LORD  BYRON  and  his  TIMES
Documents Biography Criticism

The Life and Correspondence of Robert Southey
Robert Southey to Grosvenor C. Bedford, 26 October 1793

Vol. I Contents
Early Life: I
Early Life: II
Early Life: III
Early Life: IV
Early Life: V
Early Life: VI
Early Life: VII
Early Life: VIII
Early Life: IX
Early Life: X
Early Life: XI
Early Life: XII
Early Life: XIII
Early Life: XIV
Early Life: XV
Early Life: XVI
Early Life: XVII
Ch. I. 1791-93
Ch. II. 1794
Ch. III. 1794-95
Ch. IV. 1796
Ch. V. 1797
Vol. II Contents
Ch. VI. 1799-1800
Ch. VII. 1800-1801
Ch. VIII. 1801
Ch. IX. 1802-03
Ch. X. 1804
Ch. XI. 1804-1805
Vol. III Contents
Ch. XII. 1806
Ch. XIII. 1807
Ch. XIV. 1808
Ch. XV. 1809
Ch. XVI. 1810-1811
Ch. XVII. 1812
Vol. IV Contents
Ch. XVIII. 1813
Ch. XIX. 1814-1815
Ch. XX. 1815-1816
Ch. XXI. 1816
Ch. XXII. 1817
Ch. XXIII. 1818
Ch. XXIV. 1818-1819
Vol. IV Appendix
Vol. V Contents
Ch. XXV. 1820-1821
Ch. XXVI. 1821
Ch. XXVII. 1822-1823
Ch. XXVIII. 1824-1825
Ch. XXIX. 1825-1826
Ch. XXX. 1826-1827
Ch. XXXI. 1827-1828
Vol. V Appendix
Vol. VI Contents
Ch. XXXII. 1829
Ch. XXXIII. 1830
Ch. XXXIV. 1830-1831
Ch. XXXV. 1832-1834
Ch. XXXVI. 1834-1836
Ch. XXXVII. 1836-1837
Ch. XXXVIII. 1837-1843
Vol. VI Appendix
Creative Commons License

Licensed under a Creative Commons Attribution-Noncommercial-Share Alike 3.0 Unported License.
Produced by CATH
“Bristol, Oct. 26. 1793.

“Never talk to me of obstinacy, for contrary to all the dictates of sound sense, long custom, and inclination, I have spoilt a sheet of paper by cutting it to the shape of your fancy. Accuse me not of irascibility, for I wrote to you ten days back, and though you have never vouchsafed me an answer, am now writing with all the mildness and goodness of a philosopher.

“Call me Job, for I am without clothes, expecting my baggage from day to day; and much as I fear its loss unrepining, own I am modest in assuming no merit for all these good qualities. Know then, most indolent of mortals, that my baggage is not yet ar-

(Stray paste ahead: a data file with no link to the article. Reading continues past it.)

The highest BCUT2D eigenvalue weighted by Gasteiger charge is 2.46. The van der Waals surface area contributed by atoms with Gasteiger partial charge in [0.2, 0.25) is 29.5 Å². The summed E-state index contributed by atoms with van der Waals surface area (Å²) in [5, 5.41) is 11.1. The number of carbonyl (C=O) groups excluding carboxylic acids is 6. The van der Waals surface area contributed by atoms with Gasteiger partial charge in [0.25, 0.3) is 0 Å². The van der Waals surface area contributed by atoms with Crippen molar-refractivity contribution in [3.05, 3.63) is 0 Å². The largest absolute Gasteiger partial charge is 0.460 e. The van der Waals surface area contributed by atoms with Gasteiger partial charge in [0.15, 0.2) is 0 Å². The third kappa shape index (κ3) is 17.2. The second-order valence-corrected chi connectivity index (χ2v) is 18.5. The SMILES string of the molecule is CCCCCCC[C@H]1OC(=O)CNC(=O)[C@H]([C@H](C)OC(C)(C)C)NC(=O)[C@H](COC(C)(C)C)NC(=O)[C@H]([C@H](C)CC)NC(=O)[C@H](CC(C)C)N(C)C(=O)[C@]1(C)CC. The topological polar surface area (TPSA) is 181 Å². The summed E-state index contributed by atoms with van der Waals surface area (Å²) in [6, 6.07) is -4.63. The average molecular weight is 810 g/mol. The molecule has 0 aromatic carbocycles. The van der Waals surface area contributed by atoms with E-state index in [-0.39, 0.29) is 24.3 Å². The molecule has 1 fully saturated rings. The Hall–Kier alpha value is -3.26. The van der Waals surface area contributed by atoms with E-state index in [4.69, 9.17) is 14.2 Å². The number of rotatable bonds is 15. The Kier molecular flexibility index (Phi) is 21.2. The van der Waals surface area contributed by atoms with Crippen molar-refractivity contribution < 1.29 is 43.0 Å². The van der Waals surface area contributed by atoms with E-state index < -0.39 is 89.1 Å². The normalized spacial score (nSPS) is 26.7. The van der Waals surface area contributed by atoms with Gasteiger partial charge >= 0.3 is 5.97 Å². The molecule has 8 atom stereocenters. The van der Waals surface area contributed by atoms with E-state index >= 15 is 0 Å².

Ætat. 19. OF ROBERT SOUTHEY. 185
rived, that I am fearful of its safety, and yet less troubled than all the rest of the family, who cry out loudly upon my puppet-show dress, and desire I will write to inquire concerning it. . . . .

“Now I am much inclined to fill this sheet, and that with verse, but I will punish myself to torment you: you shall have half a prose letter. The College bells are dinning the King’s proclamation in my ear, the linings of my breeches are torn, you are silent, and all this makes me talkative and angrily communicative; so that had you merited it, you would have received such a letter,—so philosophic, poetical, grave, erudite, amusing, instructive, elegant, simple, delightful, simplex munditiis,—in short, το αγαθον και το αριστον, το βελτιστον—such a letter, Grosvenor, full of odes, elegiacs, epistles, monodramas, comodramas, tragodramas, all sorts of dramas, though I have not tasted spirits to-day. Don’t think me drunk, for if I am, ’tis with sobriety; and I certainly feel most seriously disposed to be soberly nonsensical. Now you wish I would dispose my folly to a short series; which sentence if you comprehend, you will do more than I can. You must not be surprised at nonsense, for I have been reading the history of philosophy, the ideas of Plato, the logic of Aristotle, and the heterogeneous dogmas of Pythagoras, Antisthenes, Zeno, Epicurus, and Pyrrho, till I have metaphysicized away all my senses, and so you are the better for it. . . . .